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My Job Hunt - Tips for Software Developers Who Are Recent Grads

by JC, published: 2009-08-14 21:44 viewed: 316 times
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I got a programming job offer from a really good, medium-sized, cutting-edge finance firm today. They don't develop software for sale but their internal systems were complex, distributed, and real-time; they paid a lot of attention to algorithms, systems and low-level knowledge, and coding, a lot like Google. More on that later. I mostly want to share my job search experience and point out some lessons I learned and tips and pitfalls for people like me. With faith and a bit of persistence, you can do it!

I graduated in June with a CS degree from a good state university on the west coast. Because of the economic environment and the fact that I need an H1B visa, I knew that things would be very tough. I had a high GPA and two successful internship experiences, but new grads just don't compete all that well, I thought.

I started looking for jobs in April. The company that I worked for during the last internship decided not to sponsor H1Bs and subsequently not offer me a full-time position during OPT, which was a big blow. I went on sites like Monster, Dice, CareerBuilder, etc. and browsed thousands of jobs. A lot of them necessarily wouldn't work because they required citizenship, gc, or experience. Some say that the requirement of 2-3 years of experience could be ignored if you present yourself really well or go through referrals, but I haven't had any luck. I talked to a pretty well-connected professor but all he could give me was job fairs and postings on the school site.

I applied for pretty much any jobs that didn't deny the possibility of H1B sponsorship, didn't look like they were looking for real experienced people or an array of technologies I don't know (I applied to some that required only 1-2 years of experience), and that didn't use technologies I have strong objections to professionally (PHP for example). I COULD be more non-discriminatory, but the most jobs I could apply to in one day was 3-4 (I semi-customized resumes/cover letters to target the jobs) and mediocre applications couldn't cut it nowadays. By the way, I think it's important to put as many buzzwords on your resume as you can without being called fake by a developer, because HR aren't technical, they can only screen based on text. You want to get through the first obstacle first. On the other hand, a job requiring too many buzzwords is probably a red flag for a new grad.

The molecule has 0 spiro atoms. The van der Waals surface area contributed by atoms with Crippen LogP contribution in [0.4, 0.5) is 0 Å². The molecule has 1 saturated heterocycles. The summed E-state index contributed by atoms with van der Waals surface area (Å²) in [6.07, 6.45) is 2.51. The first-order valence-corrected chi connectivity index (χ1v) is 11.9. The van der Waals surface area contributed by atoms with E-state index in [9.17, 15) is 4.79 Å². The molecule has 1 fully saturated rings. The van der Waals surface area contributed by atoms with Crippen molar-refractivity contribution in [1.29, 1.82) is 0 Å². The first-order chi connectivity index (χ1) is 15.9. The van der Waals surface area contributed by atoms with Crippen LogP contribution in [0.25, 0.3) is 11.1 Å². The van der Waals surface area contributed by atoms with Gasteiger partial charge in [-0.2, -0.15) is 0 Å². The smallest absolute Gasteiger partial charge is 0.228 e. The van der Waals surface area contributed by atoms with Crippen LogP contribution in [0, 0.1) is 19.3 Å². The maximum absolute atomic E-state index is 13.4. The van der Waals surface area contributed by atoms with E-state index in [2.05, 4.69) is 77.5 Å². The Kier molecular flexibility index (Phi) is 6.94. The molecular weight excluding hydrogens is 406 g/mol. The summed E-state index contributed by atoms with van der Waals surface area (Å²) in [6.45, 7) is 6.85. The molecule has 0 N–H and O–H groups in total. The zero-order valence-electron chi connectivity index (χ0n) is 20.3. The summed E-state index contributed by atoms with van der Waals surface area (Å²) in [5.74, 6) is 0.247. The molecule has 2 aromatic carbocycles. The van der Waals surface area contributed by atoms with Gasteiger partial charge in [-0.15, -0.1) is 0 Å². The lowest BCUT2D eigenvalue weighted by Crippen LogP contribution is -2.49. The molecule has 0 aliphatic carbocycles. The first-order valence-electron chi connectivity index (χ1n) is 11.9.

My first real thing came from a large medical software company in the Midwest. They are famous for paying a lot of attention to grades and hiring quite a few H1Bs, so it was a good shot. After a simple phone interview and a long written test that lacks in algorithmic content but heavy in measuring raw coding, I was flown there. I probably made the mistake of assuming I pretty much had the job, since a lot of people online commented that the written test was the toughest and their on-site didn't have much technical content. During the interview with a developer to talk about a project and answer behavioral questions (really dumb ones), I talked too much, was too eager to show my qualifications, and didn't notice his reactions. In hindsight he probably showed signs of disapproval. LESSON: pay attention to the interviewer's needs and focus on answering the questions; don't go on too much detail about anything. Not enough detail is better than being annoying.

Later with the HR woman, I asked a stupid question about stocks without knowing that you have to PAY for them, with stock options. They have Stock Appreciation Rights where they just give them to you. I struggled for a while before finally understanding what she meant. However, benefits questions can only be neutral for your impression on them, if not make you look greedy. LESSON: don't talk about benefits until receiving an offer. Secondly, she asked me what I liked least about their company. I was caught off-guard, the only thing I had in mind was I didn't like their buildings (too colorful, too geeky and immature). But that might have been offensive, so...I mumbled that I was worried how I'd be able to handle their “internship” program on my own. (It is where they put me on a 50% support role in the first 6 months.) She explained that I wouldn't be on my own – I'll have the support of experienced teams of support people. My answer was definitely bad though as it revealed my weakness and unwillingness to perform a job function. LESSON: think of answers to negative questions beforehand, even silly answers are better than improvised ones (I don't like food XX at your cafeteria, for example).